Openness and the Environmental Kuznets Curve: evidence from China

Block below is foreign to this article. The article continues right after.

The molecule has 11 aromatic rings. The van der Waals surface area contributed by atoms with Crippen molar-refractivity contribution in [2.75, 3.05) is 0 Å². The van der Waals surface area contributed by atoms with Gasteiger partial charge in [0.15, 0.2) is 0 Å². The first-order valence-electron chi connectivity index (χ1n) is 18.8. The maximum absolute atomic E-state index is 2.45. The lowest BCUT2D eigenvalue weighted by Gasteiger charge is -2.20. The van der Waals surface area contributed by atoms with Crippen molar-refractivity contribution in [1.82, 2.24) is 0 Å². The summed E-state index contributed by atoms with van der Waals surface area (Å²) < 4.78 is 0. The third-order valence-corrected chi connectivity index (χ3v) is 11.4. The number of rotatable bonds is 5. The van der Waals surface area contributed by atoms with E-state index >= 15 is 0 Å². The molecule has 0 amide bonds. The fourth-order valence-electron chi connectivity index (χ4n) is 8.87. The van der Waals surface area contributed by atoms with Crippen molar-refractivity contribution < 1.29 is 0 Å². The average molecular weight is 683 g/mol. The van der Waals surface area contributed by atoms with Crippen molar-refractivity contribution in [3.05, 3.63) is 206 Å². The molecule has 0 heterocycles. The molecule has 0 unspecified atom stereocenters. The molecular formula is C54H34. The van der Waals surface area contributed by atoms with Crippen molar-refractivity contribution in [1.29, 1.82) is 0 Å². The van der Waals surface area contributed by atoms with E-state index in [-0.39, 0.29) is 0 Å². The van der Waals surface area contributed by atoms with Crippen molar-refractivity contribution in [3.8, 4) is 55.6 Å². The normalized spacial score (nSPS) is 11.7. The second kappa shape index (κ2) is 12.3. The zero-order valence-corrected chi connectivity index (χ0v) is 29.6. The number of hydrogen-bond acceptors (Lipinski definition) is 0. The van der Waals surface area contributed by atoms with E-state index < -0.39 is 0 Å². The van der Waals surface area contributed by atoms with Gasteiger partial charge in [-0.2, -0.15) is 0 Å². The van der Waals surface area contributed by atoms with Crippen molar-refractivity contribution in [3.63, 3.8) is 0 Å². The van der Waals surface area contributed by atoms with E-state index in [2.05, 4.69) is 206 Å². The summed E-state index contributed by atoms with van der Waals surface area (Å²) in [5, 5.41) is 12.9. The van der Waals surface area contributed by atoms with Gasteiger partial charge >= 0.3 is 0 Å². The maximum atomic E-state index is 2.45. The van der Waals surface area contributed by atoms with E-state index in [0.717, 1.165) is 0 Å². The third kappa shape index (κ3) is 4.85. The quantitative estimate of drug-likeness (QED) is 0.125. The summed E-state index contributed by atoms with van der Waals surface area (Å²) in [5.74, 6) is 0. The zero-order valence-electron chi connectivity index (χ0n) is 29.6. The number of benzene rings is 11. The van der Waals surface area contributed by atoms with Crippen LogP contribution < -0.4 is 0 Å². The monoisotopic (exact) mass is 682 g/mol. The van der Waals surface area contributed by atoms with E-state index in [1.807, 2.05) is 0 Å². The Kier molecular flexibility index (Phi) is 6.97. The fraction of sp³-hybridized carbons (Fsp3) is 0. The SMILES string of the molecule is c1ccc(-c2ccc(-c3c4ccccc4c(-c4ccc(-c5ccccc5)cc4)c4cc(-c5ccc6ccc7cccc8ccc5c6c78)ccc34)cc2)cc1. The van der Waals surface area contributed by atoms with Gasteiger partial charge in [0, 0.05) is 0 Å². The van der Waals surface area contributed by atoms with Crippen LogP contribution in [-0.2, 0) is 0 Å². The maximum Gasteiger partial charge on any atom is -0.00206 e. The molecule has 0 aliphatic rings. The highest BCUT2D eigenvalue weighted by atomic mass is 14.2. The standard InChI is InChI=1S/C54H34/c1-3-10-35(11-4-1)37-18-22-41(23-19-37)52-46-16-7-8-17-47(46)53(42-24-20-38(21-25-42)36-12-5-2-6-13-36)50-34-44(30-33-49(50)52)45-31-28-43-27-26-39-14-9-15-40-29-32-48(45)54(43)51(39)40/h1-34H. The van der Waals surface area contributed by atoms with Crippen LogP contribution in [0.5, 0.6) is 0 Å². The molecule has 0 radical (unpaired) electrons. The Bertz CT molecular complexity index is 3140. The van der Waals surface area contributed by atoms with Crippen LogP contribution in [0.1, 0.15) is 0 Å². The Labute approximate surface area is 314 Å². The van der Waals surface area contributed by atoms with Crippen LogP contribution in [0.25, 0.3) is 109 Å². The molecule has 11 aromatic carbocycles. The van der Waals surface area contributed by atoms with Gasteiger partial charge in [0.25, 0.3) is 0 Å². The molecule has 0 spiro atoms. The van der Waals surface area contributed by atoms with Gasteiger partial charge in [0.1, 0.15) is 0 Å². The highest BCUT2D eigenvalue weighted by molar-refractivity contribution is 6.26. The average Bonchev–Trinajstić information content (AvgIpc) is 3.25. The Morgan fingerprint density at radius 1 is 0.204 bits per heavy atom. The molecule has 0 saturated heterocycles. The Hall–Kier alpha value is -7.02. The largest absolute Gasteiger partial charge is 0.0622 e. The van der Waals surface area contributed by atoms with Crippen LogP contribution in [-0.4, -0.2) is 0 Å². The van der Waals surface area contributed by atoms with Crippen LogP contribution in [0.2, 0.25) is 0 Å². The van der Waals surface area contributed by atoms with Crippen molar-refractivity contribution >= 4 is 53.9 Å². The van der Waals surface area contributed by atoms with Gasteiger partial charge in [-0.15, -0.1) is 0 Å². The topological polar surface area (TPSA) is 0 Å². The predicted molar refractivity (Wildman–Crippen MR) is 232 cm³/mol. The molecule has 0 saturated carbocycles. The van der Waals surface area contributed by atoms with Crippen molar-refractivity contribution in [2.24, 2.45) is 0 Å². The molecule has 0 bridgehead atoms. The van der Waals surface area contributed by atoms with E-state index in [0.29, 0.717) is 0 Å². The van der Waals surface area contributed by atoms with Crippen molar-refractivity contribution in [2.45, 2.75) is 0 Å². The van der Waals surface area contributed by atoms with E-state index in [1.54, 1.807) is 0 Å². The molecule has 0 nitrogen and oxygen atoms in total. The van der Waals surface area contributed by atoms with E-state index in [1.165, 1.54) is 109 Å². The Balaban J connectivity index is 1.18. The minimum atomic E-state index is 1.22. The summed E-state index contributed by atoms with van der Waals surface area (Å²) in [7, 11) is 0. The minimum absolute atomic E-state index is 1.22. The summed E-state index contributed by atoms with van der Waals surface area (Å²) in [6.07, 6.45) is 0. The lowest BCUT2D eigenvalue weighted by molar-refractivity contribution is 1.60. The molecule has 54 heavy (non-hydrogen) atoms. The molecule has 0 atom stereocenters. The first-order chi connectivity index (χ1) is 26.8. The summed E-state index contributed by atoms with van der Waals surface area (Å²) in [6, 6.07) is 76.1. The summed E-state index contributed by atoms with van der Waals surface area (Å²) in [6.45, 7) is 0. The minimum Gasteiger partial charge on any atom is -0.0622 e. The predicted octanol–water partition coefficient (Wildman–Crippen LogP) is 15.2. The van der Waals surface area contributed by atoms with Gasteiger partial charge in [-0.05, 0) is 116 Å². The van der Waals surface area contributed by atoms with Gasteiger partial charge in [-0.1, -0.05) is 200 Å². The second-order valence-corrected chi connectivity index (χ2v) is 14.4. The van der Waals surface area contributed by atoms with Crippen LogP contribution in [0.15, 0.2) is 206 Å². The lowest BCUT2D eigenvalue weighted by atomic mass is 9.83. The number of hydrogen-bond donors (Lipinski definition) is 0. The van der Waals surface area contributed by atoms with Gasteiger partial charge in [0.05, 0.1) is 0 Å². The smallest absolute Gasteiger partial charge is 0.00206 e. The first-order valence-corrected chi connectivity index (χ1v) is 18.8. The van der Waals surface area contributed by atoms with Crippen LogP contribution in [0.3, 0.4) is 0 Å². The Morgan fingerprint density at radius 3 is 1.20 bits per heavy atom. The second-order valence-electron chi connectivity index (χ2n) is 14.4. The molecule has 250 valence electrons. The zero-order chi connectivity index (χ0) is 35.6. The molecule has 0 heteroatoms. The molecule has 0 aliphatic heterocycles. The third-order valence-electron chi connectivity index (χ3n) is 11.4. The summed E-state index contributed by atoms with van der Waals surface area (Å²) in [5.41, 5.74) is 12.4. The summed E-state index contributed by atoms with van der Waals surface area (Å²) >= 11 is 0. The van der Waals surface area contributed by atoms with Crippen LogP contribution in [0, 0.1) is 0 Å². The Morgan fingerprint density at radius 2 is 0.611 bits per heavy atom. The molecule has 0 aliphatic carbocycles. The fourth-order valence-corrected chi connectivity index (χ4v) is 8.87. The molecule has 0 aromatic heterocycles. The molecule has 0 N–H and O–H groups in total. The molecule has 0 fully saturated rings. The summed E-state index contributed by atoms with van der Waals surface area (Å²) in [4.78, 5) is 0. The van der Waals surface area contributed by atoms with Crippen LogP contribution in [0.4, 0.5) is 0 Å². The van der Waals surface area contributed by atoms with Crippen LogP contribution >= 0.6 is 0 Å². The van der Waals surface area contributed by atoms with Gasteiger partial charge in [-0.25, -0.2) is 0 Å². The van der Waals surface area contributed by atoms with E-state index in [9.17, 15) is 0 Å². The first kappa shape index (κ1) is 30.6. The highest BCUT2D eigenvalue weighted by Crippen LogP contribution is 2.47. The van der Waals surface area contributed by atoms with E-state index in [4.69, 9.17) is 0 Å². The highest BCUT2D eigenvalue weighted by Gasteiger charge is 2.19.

This paper investigates the relationship in China between trade, growth and emissions using provincial-level data for water (chemical oxygen demand: COD) and air (sulphur dioxide: SO2). It analyses the period 1990-2007 in three steps. First, the income 'turning point' of the Environmental Kuznets Curve (EKC) has been estimated using quadratic log function and obtained a turning point consistent with existing studies. Second, adopting Dean's (2002) simultaneous equations system, the relationships between trade, growth and emissions has been estimated and the results confirm the dominance of scale effects over technique effects. Third, the estimated per capita turning point for EKC is used to split the provincial industrial database into two groups (below and above turning point income) and simultaneous equations are estimated separately for them. The split sample provided limited support for the trade-induced emissions hypothesis for COD, but not for SO2. At the provincial level rising incomes via increased levels of international trade were associated with falling COD due to the technique effect, so that rising incomes among the provinces tended to be associated with lower emissions. Stricter environmental regulations are required for growing incomes because they may encourage better production techniques.